“I was always looking for that play-caller who could do it during the games. And when I found someone like-minded, I would turn it over to them,” Mariucci explains. “There’s a lot of things you have to juggle on the sidelines and it happens in a lot less than 40 seconds. It happens in about 10 seconds.”
Mariucci admits he’d get distracted by trying to get an injury update or yelling at officials and would be late to get a play call in. There’s so much information to digest, it can be hard to process and make a decision in real time.
He even remembers one time he’d berated an official for so long, he had to call a timeout in the red zone because he wasn’t going to call a play in time to run it.
“If I were to coach again, I wouldn’t want to have [play-calling duties],” he says. “I would find a play-caller with me. It allows you to manage the game in every facet and stay on top of every call, defensive calls.
“There would be times, especially with the challenge flag now, if I’m sitting back on the bench going over pictures with the quarterback or talking to the receivers, and all of a sudden there’s something on the field that requires my attention, I wasn’t paying attention.”
Head coach as play-caller may have cost the Packers critical seconds last Sunday night against the Vikings. With 2:18 remaining in the game, Green Bay down 20–13 and a fourth-and-goal looming, McCarthy couldn’t make a decision to go for it—as opposed to kicking the field goal and playing defense or attempting an onside kick—and get a play in. Rodgers had to burn a timeout, one the Packers ultimately could have used on their final possession, when the offense ran out of time attempting to drive for the game-tying score.
Pick a cliché: Attitude reflects leadership. Straw that stirs the drink. The head coach sets the tone each week. He’s not looking around at coordinators wondering why this went wrong or that went right. He’s got skin in the game like everyone else. Is there a trickle-down effect to the players?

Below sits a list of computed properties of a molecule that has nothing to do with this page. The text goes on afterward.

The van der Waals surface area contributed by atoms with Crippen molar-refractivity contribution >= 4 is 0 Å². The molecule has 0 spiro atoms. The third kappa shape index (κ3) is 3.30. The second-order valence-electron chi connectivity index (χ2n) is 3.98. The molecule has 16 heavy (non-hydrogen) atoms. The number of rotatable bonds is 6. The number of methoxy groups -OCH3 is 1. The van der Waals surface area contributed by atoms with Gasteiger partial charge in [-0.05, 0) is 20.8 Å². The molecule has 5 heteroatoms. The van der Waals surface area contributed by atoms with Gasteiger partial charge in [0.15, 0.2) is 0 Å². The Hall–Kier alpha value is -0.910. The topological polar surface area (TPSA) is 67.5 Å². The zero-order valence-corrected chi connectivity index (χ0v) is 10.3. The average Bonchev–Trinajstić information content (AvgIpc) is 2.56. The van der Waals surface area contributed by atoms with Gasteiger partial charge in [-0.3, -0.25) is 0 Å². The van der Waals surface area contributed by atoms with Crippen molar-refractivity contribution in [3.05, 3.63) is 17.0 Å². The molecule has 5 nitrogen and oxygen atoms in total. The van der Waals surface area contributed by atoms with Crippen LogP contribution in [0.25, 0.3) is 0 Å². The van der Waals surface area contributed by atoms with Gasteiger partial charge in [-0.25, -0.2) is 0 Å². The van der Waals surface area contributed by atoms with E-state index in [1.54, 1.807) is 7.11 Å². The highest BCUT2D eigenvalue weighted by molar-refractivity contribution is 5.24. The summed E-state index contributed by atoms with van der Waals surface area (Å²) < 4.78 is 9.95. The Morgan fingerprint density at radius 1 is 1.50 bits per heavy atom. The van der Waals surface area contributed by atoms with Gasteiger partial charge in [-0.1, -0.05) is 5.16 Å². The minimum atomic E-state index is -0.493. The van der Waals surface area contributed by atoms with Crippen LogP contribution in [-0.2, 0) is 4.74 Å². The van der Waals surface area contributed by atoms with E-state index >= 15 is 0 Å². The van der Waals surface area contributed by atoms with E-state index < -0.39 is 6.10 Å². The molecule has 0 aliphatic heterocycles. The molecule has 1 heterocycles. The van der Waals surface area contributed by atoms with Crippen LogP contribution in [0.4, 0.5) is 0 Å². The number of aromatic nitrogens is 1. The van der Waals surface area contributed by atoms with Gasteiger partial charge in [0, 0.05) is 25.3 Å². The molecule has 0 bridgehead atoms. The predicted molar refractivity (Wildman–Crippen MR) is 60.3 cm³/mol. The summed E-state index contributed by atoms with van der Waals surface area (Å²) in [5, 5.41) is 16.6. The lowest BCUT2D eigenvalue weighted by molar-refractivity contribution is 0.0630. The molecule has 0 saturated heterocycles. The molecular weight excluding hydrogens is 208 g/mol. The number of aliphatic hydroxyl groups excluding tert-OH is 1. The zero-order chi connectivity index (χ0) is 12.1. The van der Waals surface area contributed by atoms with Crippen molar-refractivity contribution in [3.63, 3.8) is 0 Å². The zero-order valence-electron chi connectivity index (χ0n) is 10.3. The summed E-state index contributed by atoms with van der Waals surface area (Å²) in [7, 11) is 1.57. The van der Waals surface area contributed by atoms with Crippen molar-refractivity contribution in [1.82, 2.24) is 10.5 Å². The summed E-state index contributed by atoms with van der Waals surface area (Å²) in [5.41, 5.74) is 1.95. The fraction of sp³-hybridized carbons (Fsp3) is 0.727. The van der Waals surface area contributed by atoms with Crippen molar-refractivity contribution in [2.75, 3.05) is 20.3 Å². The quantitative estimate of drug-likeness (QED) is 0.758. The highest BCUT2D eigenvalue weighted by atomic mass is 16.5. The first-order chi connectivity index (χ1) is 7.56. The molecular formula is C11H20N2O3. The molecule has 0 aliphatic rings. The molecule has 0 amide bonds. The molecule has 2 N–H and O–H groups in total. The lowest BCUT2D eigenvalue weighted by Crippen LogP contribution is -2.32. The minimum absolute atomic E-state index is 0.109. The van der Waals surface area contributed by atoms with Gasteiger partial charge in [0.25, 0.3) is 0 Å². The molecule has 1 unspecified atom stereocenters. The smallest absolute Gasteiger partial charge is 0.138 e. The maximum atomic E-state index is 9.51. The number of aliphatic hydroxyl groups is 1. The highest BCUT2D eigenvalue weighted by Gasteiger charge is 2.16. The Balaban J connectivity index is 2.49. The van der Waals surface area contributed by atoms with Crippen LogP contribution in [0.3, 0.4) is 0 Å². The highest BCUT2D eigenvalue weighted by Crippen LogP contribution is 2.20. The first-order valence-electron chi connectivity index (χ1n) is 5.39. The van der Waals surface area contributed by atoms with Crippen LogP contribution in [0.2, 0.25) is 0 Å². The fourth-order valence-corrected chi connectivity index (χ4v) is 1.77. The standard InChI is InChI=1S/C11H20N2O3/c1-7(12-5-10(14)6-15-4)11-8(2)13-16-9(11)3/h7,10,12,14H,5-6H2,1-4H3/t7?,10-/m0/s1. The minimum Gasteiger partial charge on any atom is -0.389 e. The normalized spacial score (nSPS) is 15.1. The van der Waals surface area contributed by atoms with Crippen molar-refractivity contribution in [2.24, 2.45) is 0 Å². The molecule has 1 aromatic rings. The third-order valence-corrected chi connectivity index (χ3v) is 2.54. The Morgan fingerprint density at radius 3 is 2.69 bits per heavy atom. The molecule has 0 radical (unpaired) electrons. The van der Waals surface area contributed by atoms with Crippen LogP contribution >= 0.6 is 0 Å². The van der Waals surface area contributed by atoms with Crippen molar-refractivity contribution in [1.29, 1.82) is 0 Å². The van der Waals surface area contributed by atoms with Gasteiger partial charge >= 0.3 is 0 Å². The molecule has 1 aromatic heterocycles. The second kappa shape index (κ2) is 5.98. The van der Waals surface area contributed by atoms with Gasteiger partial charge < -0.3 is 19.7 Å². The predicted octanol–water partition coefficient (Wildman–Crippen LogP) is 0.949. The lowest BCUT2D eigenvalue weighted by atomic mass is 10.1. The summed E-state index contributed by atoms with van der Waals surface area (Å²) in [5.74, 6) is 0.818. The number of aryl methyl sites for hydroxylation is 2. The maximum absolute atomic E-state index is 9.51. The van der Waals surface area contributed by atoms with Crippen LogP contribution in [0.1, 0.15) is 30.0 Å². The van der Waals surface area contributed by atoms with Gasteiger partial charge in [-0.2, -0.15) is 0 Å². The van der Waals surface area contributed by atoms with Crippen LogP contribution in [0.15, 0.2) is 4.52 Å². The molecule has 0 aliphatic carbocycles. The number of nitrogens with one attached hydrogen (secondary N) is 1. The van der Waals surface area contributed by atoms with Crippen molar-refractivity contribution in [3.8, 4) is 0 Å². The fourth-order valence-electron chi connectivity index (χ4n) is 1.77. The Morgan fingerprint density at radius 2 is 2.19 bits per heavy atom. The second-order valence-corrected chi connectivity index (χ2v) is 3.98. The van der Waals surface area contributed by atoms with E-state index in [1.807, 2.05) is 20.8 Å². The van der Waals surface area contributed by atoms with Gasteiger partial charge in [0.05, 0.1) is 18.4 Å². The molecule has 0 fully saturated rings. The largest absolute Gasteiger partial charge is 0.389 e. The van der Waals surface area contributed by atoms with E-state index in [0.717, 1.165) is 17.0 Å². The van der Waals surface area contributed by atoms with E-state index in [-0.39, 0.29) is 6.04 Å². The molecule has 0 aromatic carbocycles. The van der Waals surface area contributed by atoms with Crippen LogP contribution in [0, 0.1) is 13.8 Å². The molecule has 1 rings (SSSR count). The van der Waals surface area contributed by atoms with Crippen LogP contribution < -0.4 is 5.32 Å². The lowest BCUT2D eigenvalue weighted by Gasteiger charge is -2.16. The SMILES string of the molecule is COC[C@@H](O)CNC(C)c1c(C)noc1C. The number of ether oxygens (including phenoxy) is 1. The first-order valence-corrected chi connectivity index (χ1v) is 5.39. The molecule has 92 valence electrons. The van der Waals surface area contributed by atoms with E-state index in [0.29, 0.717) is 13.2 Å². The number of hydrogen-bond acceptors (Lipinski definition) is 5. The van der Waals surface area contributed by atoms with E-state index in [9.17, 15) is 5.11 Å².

Perhaps. At least when the head coach has proven success, the way McCarthy has. A steady hand at the controls breeds confidence in coaching much like it does at the quarterback position.
McCarthy and Holmgren each won Super Bowls calling plays as head coaches. Brian Billick won one without doing so.
For McCarthy and the Packers to return to the Super Bowl, they’ll have to get past Washington on Sunday afternoon, a team ranked 25th in pass defense, 19th in pass defense efficiency, and 21st in overall defensive efficiency, per Football Outsiders.
Washington ranks 28th in the NFL at stopping opposing No. 1 receivers and 30th at defending No. 2s. In short, if there’s a time for the key playmakers of the Packers’ offense—perhaps Randall Cobb in particular—this is the week to exploit a favorable matchup.
Veteran James Jones has clearly been the player McCarthy wants to get more involved, earning 28% of the offensive targets since McCarthy retook control of play-calling as opposed to just 13% under Clements. Though that may be a product of the fact that Cobb, Davante Adams and running backs Lacy and James Starks have been both inconsistent and underwhelming this year.
The head coach hasn’t liked the tempo of his team, hoping to ramp things up this week. Criticism rains down on McCarthy's offense for its inability to adjust to the loss of Jordy Nelson by finding a way to scheme guys open, something Rodgers openly called for after the Week 16 loss to the Cardinals.
The Packers have employed more bunch formations, motion and varied personnel groups since McCarthy retook the reigns, but the results of those changes have been mixed. Occasionally, the offense will sail down the field with Rodgers throwing darts, Eddie Lacy bowling over defenders, and Green Bay looking like Green Bay again, but that form has always been fleeting.
What’s more, four times this season the Packers have had the ball in the final minutes with a chance to either tie or win the game with a score, only to come up empty. Two ended with goal-to-go failures, another with a missed field goal, and the fourth a failed heave into the end zone.
If just one of those goes a different way, it’s possible we aren’t having this discussion at all.
And maybe that’s the secret: However the head coach decides to run his team, it just has to work.
His plan is put into action amid a swirling vortex of reactionary criticism and outcome-based analysis. If it works, the coach is a genius. If it doesn’t, fire him (and the crowd calling for McCarthy’s head in Cheesehead Nation seems to be growing by the day).
Add that to the list of things head coaches like Mike McCarthy, whether he calls plays or not, must handle. And this week he has to take his team on the road and try to win a playoff game.
“This is a chance to showcase who the hell we are,” a salty McCarthy told reporters Wednesday.
Perhaps the centerpiece of that “we” is McCarthy the play-caller.